Picked 'em Clean

Playing in a regional Flight A Swiss teams, we are leading at halftime with 60 VPs (out of 80). We have a moderate lead and expect to play one of the better teams in the field after dinner.

It's not to happen. We draw a team who is considerably less experienced than we are. My teammates are jubilant; they haven't won a regional event together in about 20 years. Lots individually, but not as partners.

We are having a good set when I pick up  S:653 H:A4 D:Q1086 C:AJ53 at favorable vulnerability. Partner opens 1NT in first chair, which we play as 10-12 HCP. Looks like it will be a boring hand, but perhaps not. RHO overcalls 2D:. I take a second to wait for a possible alert. It's forthcoming, so I ask. "My partner has the majors." We play that a double here shows at least one of the majors nutted; a delayed double shows a good balanced hand. It's penalty-oriented, but typically has exactly three trumps. There doesn't seem to be much danger of their playing 2D:, so I pass in tempo. LHO surprises me. "2NT," she cries. "Alert!" says RHO. Partner asks, and he explains, "ten or more HCP." Presumably that means artificial and forcing. Hmmm... does everyone at the table have ten or more HCP? Partner passes, and RHO bids 3H:. I don't expect he's going to make this, but I don't think the auction is over, so I pass. It's not. LHO leaps to 4S:. Pass, pass, and the ride stops with a double. Our original agreement is helpful here; partner probably can tell that I have a good balanced hand with a little something in the majors, rather than a trump stack.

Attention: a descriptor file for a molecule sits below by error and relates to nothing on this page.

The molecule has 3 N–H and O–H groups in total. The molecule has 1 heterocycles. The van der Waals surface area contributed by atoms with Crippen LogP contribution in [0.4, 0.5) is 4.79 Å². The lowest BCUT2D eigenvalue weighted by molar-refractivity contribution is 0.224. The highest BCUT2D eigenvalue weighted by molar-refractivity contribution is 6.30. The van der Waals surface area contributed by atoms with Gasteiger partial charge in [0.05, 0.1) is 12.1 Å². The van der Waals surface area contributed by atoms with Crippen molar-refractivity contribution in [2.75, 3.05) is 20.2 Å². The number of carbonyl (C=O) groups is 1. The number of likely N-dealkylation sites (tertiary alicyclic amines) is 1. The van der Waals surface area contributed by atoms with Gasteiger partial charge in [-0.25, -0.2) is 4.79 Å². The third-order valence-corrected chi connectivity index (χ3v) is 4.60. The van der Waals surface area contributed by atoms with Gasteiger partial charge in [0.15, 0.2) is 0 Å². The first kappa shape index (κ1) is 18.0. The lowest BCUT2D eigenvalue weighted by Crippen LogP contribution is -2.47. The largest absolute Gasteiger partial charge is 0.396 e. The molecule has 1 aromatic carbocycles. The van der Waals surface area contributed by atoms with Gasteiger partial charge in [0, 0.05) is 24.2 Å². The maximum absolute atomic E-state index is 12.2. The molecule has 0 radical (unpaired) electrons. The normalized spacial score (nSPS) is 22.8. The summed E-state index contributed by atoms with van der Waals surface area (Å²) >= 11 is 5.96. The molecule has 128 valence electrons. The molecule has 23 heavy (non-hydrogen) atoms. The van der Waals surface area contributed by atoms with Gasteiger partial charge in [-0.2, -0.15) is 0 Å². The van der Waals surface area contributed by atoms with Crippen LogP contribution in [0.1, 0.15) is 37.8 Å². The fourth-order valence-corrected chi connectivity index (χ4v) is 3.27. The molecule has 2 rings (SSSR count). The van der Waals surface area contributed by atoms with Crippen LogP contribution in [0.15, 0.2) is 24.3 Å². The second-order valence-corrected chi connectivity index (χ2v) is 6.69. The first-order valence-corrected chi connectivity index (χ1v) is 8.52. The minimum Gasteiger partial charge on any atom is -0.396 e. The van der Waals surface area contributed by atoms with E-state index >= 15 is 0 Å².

Evidentally, she remembers this and leads a trump. Good! Dummy hits and I see:

S: AQ94
H: J8632
D: J9
C: 42
S: 653
H: A4
D: Q1086
C: AJ53
Pass PassDblAll Pass
Declarer plays low and wins the S:8 in her hand. I contribute my highest trump to give partner count. She'll feel much better to know I have three trumps. Declarer continues with the H:10. Partner considers this, then wins with the H:Q and plays a second trump. Declarer again wins in her hand to lead a heart towards the table. Partner plays low and declarer inserts the H:8, won by my stiff ace. I get to lead the third round of trumps. This is going to be a total massacre. Declarer no longer has the trumps to set up and cash the fifth heart, as partner has H:K9 left. She's going to get five trump tricks and whatever she can manage in high cards, which looks like very little.

It turns out that declarer's other six HCP (she had four in trumps) are the D:A and the C:Q. The former scores her sixth trick, but we get the rest for sticks and wheels. 1100 on a hand that is likely to be passed out at the other table is sure to be 14 or 15 IMPs.

When we compare with teammates, they say, "we have a couple of pickups." One was a grand slam they defeated which we didn't bid when we determined it to be on a finesse and a little change. Luckily, the finesse lost. The other was this hand. One of my teammates opened 1S: in fourth chair with the lady's ten-count, to "create some action." He was raised to 2S: and on soft defense was allowed to make it for +110. He might as well have passed it out for the same 15 IMPs.

We end up winning the event by one victory point.

Copyright © 2000 Jeff Goldsmith